Aug 1, 2014
Home| Tools| Events| Blogs| Discussions| Sign UpLogin


Outlook Today

RSS By: Bob Utterback, Farm Journal

Bob Utterback has more than 26 years of experience and offers producers a disciplined approach to marketing.

Big Price Swings in the Grains

Nov 03, 2009
Rather big price swings for this time of year are starting to wear on everybody. While the supply fundamentals of corn and beans are important, we are now becoming quite aware that the influence of the outside trading funds is dominating the market.

The fear that last Thursday and Friday’s up and down price action is going to become the norm for the market, is driving many producers to throw up their hands and say "Forget the market. It’s too unpredictable!" I can’t say I don’t agree with this prospective, but I’ve also learned over the years when the market is frustrating, it’s normally the time to give it some strong consideration. Bottom line: When it’s easy to be a seller, I get scared but when it’s hard to be a seller it gets my attention to ask, "What am I missing?" 
In last week’s special release regarding the March 1975 corn contract (the last year of a freeze and extremely poor harvest conditions) I came away with three conclusions. Once the crop gets in the bin, the bull is in trouble, I would suggest once harvest goes above 60% one should become aggressive about selling. Second, as long as the current trading prices are above the 21-day and 50-day moving averages, one should be in a limited short futures exposure such as a long put or a vertical put. If and when the market closes below the 21-day and 50-day moving averages one needs to be net short the market. Third, the high moisture levels of the harvesting corn plus disease is going to make it difficult storing the crop long term. This leads me to the conclusion that forced cash sales will have to come back into the market in January to February. This will lead to a wider than normal basis and the spreads should increase as the nearby falls to the deferred.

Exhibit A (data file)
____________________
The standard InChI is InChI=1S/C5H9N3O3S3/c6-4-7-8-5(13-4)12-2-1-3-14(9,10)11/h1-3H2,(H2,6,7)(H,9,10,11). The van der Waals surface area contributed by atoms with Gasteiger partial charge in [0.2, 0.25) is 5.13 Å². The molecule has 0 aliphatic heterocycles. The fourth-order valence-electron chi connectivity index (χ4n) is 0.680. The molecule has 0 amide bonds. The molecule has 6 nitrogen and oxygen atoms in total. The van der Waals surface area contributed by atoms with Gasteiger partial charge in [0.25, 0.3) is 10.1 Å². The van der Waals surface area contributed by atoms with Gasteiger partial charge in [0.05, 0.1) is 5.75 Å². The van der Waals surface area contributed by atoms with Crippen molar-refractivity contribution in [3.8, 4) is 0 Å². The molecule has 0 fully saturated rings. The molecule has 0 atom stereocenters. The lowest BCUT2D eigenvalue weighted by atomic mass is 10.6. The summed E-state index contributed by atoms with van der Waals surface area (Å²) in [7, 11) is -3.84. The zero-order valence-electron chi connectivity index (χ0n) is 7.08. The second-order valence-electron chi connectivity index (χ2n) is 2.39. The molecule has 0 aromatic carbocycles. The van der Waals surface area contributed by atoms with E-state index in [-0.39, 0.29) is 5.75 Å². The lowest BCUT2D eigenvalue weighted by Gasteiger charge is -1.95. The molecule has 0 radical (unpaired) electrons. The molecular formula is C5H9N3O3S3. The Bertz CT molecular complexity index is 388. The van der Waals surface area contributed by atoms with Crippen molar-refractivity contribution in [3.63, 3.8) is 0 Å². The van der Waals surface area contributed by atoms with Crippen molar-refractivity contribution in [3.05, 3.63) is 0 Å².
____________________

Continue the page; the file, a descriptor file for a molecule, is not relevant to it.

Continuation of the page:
Special note: I’m will be on the road this week traveling down to Sarasota to set up my winter office.  I will try reflecting on what I’m seeing in my Wednesday copy. If you have any questions that you would like address just give us a call at (800) 832-1488.
If you need any help in implementing a speculative or hedging strategy give us a call at (800) 832-1488 or email me at utterback@utterbackmarketing.com
BEFORE TRADING, ONE SHOULD BE AWARE THAT WITH POTENTIAL PROFITS THERE IS ALSO POTENTIAL FOR LOSSES, WHICH MAY BE VERY LARGE. YOU SHOULD READ THE “RISK DISCLOSURE STATEMENT” AND “OPTION DISCLOSURE STATEMENT” AND SHOULD UNDERSTAND THE RISKS BEFORE TRADING. COMMODITY TRADING MAY NOT BE SUITABLE FOR RECIPIENTS OF THIS PUBLICATION. THOSE ACTING ON THIS INFORMATION ARE RESPONSIBLE FOR THEIR OWN ACTIONS. ALTHOUGH EVERY REASONABLE ATTEMPT HAS BEEN MADE TO ENSURE THE ACCURACY OF THE INFORMATION PROVIDED, UTTERBACK MARKETING SERVICES INC. ASSUMES NO RESPONSIBILITY FOR ANY ERRORS OR OMISSIONS. ANY REPUBLICATION OR OTHER USE OF THIS INFORMATION AND THOUGHTS EXPRESSED HEREIN WITHOUT THE WRITTEN PERMISSION OF UTTERBACK MARKETING SERVICES INC. IS STRICTLY PROHIBITED. COPYRIGHT UTTERBACK MARKETING SERVICES INC. 2009.
 
 
Log In or Sign Up to comment

COMMENTS (13 Comments)

Anonymous
Wow, quiet in the grain blogs, ppl must be harvesting. No rain in Iowa for a about a week, small chance early next week then clear for awhile again, but mid to upper 60's coming.
2:44 PM Nov 4th
 
Anonymous
ya, im kinda envious of old bob while were in the mud getin are crops out. bob will be down to hooters studying the dynamics of supply and demand ha! ha! have fun bob keep up the good work.
11:36 AM Nov 4th
 

Receive the latest news, information and commentary customized for you. Sign up to receive Dairy Today's eUpdate today!

 
 
 
The Home Page of Agriculture
© 2014 Farm Journal, Inc. All Rights Reserved|Web site design and development by AmericanEagle.com|Site Map|Privacy Policy|Terms & Conditions